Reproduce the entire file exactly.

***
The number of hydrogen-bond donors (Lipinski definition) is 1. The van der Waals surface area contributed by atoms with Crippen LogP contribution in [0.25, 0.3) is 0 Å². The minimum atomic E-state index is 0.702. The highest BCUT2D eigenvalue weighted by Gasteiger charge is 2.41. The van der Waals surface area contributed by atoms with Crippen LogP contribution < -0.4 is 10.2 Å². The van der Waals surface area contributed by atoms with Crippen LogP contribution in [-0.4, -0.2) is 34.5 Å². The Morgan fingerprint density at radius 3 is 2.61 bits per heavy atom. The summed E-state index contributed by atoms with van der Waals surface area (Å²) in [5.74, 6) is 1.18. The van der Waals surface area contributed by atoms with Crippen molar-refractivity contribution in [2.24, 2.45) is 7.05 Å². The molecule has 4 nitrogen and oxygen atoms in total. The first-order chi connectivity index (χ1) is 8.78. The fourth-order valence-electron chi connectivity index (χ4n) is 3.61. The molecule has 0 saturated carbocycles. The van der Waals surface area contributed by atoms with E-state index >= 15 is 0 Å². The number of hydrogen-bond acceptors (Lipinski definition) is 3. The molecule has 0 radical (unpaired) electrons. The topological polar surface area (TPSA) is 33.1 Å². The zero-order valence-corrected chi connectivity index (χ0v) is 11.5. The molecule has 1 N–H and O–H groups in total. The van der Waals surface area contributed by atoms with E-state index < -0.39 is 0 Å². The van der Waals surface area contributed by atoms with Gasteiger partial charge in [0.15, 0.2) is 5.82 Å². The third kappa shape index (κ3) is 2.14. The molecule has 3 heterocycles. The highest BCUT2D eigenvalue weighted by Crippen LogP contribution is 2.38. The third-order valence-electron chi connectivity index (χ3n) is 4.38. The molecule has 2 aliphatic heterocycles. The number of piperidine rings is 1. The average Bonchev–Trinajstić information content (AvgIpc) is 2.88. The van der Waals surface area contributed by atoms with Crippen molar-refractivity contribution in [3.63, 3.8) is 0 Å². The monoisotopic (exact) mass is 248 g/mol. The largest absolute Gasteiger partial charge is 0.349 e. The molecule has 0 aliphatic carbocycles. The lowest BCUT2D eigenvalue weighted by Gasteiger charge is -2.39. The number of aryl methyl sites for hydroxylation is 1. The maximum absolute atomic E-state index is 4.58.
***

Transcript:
The number of hydrogen-bond donors (Lipinski definition) is 1. The van der Waals surface area contributed by atoms with Crippen LogP contribution in [0.25, 0.3) is 0 Å². The minimum atomic E-state index is 0.702. The highest BCUT2D eigenvalue weighted by Gasteiger charge is 2.41. The van der Waals surface area contributed by atoms with Crippen LogP contribution < -0.4 is 10.2 Å². The van der Waals surface area contributed by atoms with Crippen LogP contribution in [-0.4, -0.2) is 34.5 Å². The Morgan fingerprint density at radius 3 is 2.61 bits per heavy atom. The summed E-state index contributed by atoms with van der Waals surface area (Å²) in [5.74, 6) is 1.18. The van der Waals surface area contributed by atoms with Crippen molar-refractivity contribution in [2.24, 2.45) is 7.05 Å². The molecule has 4 nitrogen and oxygen atoms in total. The first-order chi connectivity index (χ1) is 8.78. The fourth-order valence-electron chi connectivity index (χ4n) is 3.61. The molecule has 0 saturated carbocycles. The van der Waals surface area contributed by atoms with E-state index >= 15 is 0 Å². The number of hydrogen-bond acceptors (Lipinski definition) is 3. The molecule has 0 radical (unpaired) electrons. The topological polar surface area (TPSA) is 33.1 Å². The zero-order valence-corrected chi connectivity index (χ0v) is 11.5. The molecule has 1 N–H and O–H groups in total. The van der Waals surface area contributed by atoms with E-state index < -0.39 is 0 Å². The van der Waals surface area contributed by atoms with Gasteiger partial charge in [0.15, 0.2) is 5.82 Å². The third kappa shape index (κ3) is 2.14. The molecule has 3 heterocycles. The highest BCUT2D eigenvalue weighted by Crippen LogP contribution is 2.38. The third-order valence-electron chi connectivity index (χ3n) is 4.38. The molecule has 2 aliphatic heterocycles. The number of piperidine rings is 1. The average Bonchev–Trinajstić information content (AvgIpc) is 2.88. The van der Waals surface area contributed by atoms with Crippen molar-refractivity contribution in [3.63, 3.8) is 0 Å². The monoisotopic (exact) mass is 248 g/mol. The largest absolute Gasteiger partial charge is 0.349 e. The molecule has 0 aliphatic carbocycles. The lowest BCUT2D eigenvalue weighted by Gasteiger charge is -2.39. The number of aryl methyl sites for hydroxylation is 1. The maximum absolute atomic E-state index is 4.58.